Don't be a mindless sychophant. Of course we have a right and interest to know how and why bird bans are instituted. That doesn't detract from the importance of us all playing a role in protecting the little "wild life" that is still managing to hang on in the edges of human society.

Post edited at 23:49
In reply to C Witter:

An interest, yes. Read his posts, does it sound like an interest to you? It sounds an awful lot like questioning the ban and second guessing it.

Once a ban is in it has to be followed, at the very least to keep the relationship with any organisation that can remove access to the crags on good terms.

Stating that the "the establishment" (exact quote) might have overreacted is not the basis of "an interest". Neither is stating that climbers do not disturb birds because "Climbers and birds are generally like minds, and they can co-exist happily" (another exact quote).

Post edited at 08:28
 TMM 14 Apr 2021
In reply to C Witter:

> Don't be a mindless sychophant. Of course we have a right and interest to know how and why bird bans are instituted. 

 

What ‘right’ is this? If such a ‘right’ did exist it would surely need to be reciprocal and we would need to justify are use of the crag for climbing to the bird lobby, the re-wilding lobby, the photography lobby, the walking lobby, etc...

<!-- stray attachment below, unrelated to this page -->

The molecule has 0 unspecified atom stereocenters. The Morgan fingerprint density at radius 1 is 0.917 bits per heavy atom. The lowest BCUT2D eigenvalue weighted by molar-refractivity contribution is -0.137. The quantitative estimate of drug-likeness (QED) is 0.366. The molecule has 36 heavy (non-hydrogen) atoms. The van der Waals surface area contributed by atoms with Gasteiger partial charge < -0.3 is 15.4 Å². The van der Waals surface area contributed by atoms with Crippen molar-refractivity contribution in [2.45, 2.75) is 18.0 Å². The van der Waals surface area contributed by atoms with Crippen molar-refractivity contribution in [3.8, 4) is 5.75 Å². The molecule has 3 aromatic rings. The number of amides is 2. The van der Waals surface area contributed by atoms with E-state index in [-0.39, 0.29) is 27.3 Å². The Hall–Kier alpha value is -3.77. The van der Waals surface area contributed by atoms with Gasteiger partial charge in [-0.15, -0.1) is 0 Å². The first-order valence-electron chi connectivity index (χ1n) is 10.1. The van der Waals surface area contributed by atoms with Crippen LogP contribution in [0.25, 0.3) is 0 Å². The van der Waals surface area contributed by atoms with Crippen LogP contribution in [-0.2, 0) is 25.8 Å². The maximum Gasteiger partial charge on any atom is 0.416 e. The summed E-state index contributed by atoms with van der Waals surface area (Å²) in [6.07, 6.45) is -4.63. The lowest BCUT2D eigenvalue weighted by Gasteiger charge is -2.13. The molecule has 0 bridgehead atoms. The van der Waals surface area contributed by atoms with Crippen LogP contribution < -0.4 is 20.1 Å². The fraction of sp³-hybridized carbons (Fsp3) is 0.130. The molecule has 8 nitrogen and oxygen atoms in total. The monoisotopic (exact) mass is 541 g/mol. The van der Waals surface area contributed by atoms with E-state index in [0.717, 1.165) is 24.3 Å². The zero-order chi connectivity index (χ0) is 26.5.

We are no more important or entitled than any other users of these spaces.

 C Witter 14 Apr 2021
In reply to Alkis:

Well... if you re-read the thread, once Trevor gave a very insightful and patient explanation of the situation and the rationale, DC changed his mind and agreed with the ban. This is precisely why it's important to have patient, open-minded people in these roles. Whereas saying things like "it's not my job to understand it, or yours. It's my job to follow it" just gets people's backs up.

Given how precious and fragile both these ecosystems and access can be at times, it's important to develop awareness, guardianship and oversight - not to just try and shut debate down.

Of course, I completely agree with you that it's important to respect bird bans - it's just the tone I took issue with.

Best,
CW
 

 C Witter 14 Apr 2021
In reply to TMM:

It's precisely because of the competing interests of other users (including farmers and landowners) that it's important for climbers to have some democratic oversight of how and why bans are instituted.

In reply to C Witter:

I took this tone specifically because even in the latest message where "he changed his mind" he still had strong undertones of his approval of bans being conditional on him agreeing with the measures. It isn't. Treating them like that results in the exact sort of behaviour that the OP highlighted. If he has reservations with regards to the bird bans, he should volunteer to be involved in access negotiations, not by second guessing what has already been agreed after the fact. And he should especially stop treating the people that are trying to protect our bird populations as "the establishment".